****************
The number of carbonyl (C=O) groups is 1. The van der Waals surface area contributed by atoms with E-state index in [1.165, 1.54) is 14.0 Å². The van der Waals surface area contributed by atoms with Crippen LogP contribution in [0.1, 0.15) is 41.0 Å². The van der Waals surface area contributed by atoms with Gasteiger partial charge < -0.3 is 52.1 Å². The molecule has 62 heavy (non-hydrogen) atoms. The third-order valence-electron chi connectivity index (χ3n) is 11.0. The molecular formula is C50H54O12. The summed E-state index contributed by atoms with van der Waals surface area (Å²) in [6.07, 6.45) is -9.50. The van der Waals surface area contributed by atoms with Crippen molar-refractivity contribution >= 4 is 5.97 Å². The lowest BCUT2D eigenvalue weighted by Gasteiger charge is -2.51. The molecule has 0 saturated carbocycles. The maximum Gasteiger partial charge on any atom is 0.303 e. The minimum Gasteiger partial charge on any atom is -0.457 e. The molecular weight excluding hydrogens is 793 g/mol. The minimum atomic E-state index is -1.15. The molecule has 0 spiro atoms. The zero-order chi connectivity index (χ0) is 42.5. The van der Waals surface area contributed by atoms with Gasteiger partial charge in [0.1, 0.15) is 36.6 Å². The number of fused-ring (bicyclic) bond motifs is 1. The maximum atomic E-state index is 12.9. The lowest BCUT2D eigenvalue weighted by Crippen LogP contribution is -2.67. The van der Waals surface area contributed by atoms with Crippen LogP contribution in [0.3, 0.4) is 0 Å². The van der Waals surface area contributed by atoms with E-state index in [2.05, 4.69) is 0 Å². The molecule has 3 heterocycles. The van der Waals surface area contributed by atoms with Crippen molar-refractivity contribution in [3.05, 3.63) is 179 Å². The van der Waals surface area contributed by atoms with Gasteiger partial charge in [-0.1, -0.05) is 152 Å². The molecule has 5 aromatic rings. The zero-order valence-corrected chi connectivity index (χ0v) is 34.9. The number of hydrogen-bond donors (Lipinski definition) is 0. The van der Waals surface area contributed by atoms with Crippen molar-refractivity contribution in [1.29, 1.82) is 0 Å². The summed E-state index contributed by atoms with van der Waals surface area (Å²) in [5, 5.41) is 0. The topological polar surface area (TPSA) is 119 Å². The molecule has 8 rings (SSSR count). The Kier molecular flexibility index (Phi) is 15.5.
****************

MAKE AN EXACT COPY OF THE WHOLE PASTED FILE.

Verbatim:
The number of carbonyl (C=O) groups is 1. The van der Waals surface area contributed by atoms with E-state index in [1.165, 1.54) is 14.0 Å². The van der Waals surface area contributed by atoms with Crippen LogP contribution in [0.1, 0.15) is 41.0 Å². The van der Waals surface area contributed by atoms with Gasteiger partial charge < -0.3 is 52.1 Å². The molecule has 62 heavy (non-hydrogen) atoms. The third-order valence-electron chi connectivity index (χ3n) is 11.0. The molecular formula is C50H54O12. The summed E-state index contributed by atoms with van der Waals surface area (Å²) in [6.07, 6.45) is -9.50. The van der Waals surface area contributed by atoms with Crippen molar-refractivity contribution >= 4 is 5.97 Å². The lowest BCUT2D eigenvalue weighted by Gasteiger charge is -2.51. The molecule has 0 saturated carbocycles. The maximum Gasteiger partial charge on any atom is 0.303 e. The minimum Gasteiger partial charge on any atom is -0.457 e. The molecular weight excluding hydrogens is 793 g/mol. The minimum atomic E-state index is -1.15. The molecule has 0 spiro atoms. The zero-order chi connectivity index (χ0) is 42.5. The van der Waals surface area contributed by atoms with Gasteiger partial charge in [0.1, 0.15) is 36.6 Å². The number of fused-ring (bicyclic) bond motifs is 1. The maximum atomic E-state index is 12.9. The lowest BCUT2D eigenvalue weighted by Crippen LogP contribution is -2.67. The van der Waals surface area contributed by atoms with Crippen LogP contribution in [0.3, 0.4) is 0 Å². The van der Waals surface area contributed by atoms with E-state index in [2.05, 4.69) is 0 Å². The molecule has 3 heterocycles. The van der Waals surface area contributed by atoms with Crippen molar-refractivity contribution in [3.05, 3.63) is 179 Å². The van der Waals surface area contributed by atoms with Gasteiger partial charge in [-0.1, -0.05) is 152 Å². The molecule has 5 aromatic rings. The zero-order valence-corrected chi connectivity index (χ0v) is 34.9. The number of hydrogen-bond donors (Lipinski definition) is 0. The van der Waals surface area contributed by atoms with Crippen molar-refractivity contribution in [1.29, 1.82) is 0 Å². The summed E-state index contributed by atoms with van der Waals surface area (Å²) in [5, 5.41) is 0. The topological polar surface area (TPSA) is 119 Å². The molecule has 8 rings (SSSR count). The Kier molecular flexibility index (Phi) is 15.5.